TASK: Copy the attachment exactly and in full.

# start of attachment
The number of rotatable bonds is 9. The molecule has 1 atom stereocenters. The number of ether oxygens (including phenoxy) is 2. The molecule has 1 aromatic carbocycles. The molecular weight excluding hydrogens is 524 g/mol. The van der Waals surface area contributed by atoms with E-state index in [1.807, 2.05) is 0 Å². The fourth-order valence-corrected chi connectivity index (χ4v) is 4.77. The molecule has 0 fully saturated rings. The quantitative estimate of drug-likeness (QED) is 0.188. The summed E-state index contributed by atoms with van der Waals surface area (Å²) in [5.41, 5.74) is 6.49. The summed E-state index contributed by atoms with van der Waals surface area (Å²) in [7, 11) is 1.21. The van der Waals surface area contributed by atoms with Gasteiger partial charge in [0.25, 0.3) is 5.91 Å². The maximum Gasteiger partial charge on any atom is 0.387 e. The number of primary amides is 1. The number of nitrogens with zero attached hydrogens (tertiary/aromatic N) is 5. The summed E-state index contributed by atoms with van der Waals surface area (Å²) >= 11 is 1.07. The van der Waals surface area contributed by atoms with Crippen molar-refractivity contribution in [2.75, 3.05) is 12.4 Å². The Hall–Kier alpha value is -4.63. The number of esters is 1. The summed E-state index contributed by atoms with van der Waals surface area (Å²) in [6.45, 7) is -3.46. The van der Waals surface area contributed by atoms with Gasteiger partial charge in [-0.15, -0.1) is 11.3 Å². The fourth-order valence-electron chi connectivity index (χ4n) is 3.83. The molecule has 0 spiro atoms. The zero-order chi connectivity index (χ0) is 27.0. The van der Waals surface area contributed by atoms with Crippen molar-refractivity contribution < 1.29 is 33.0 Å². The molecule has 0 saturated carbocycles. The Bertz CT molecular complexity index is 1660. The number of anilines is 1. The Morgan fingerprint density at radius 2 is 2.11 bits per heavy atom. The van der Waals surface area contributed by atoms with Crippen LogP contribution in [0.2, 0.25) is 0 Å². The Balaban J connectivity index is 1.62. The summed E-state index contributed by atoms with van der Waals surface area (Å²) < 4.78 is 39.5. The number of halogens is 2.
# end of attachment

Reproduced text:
The number of rotatable bonds is 9. The molecule has 1 atom stereocenters. The number of ether oxygens (including phenoxy) is 2. The molecule has 1 aromatic carbocycles. The molecular weight excluding hydrogens is 524 g/mol. The van der Waals surface area contributed by atoms with E-state index in [1.807, 2.05) is 0 Å². The fourth-order valence-corrected chi connectivity index (χ4v) is 4.77. The molecule has 0 fully saturated rings. The quantitative estimate of drug-likeness (QED) is 0.188. The summed E-state index contributed by atoms with van der Waals surface area (Å²) in [5.41, 5.74) is 6.49. The summed E-state index contributed by atoms with van der Waals surface area (Å²) in [7, 11) is 1.21. The van der Waals surface area contributed by atoms with Gasteiger partial charge in [0.25, 0.3) is 5.91 Å². The maximum Gasteiger partial charge on any atom is 0.387 e. The number of primary amides is 1. The number of nitrogens with zero attached hydrogens (tertiary/aromatic N) is 5. The summed E-state index contributed by atoms with van der Waals surface area (Å²) >= 11 is 1.07. The van der Waals surface area contributed by atoms with Crippen molar-refractivity contribution in [2.75, 3.05) is 12.4 Å². The Hall–Kier alpha value is -4.63. The number of esters is 1. The summed E-state index contributed by atoms with van der Waals surface area (Å²) in [6.45, 7) is -3.46. The van der Waals surface area contributed by atoms with Gasteiger partial charge in [-0.15, -0.1) is 11.3 Å². The fourth-order valence-electron chi connectivity index (χ4n) is 3.83. The molecule has 0 spiro atoms. The zero-order chi connectivity index (χ0) is 27.0. The van der Waals surface area contributed by atoms with Crippen molar-refractivity contribution < 1.29 is 33.0 Å². The molecule has 0 saturated carbocycles. The Bertz CT molecular complexity index is 1660. The number of anilines is 1. The Morgan fingerprint density at radius 2 is 2.11 bits per heavy atom. The van der Waals surface area contributed by atoms with Crippen LogP contribution in [0.2, 0.25) is 0 Å². The Balaban J connectivity index is 1.62. The summed E-state index contributed by atoms with van der Waals surface area (Å²) < 4.78 is 39.5. The number of halogens is 2.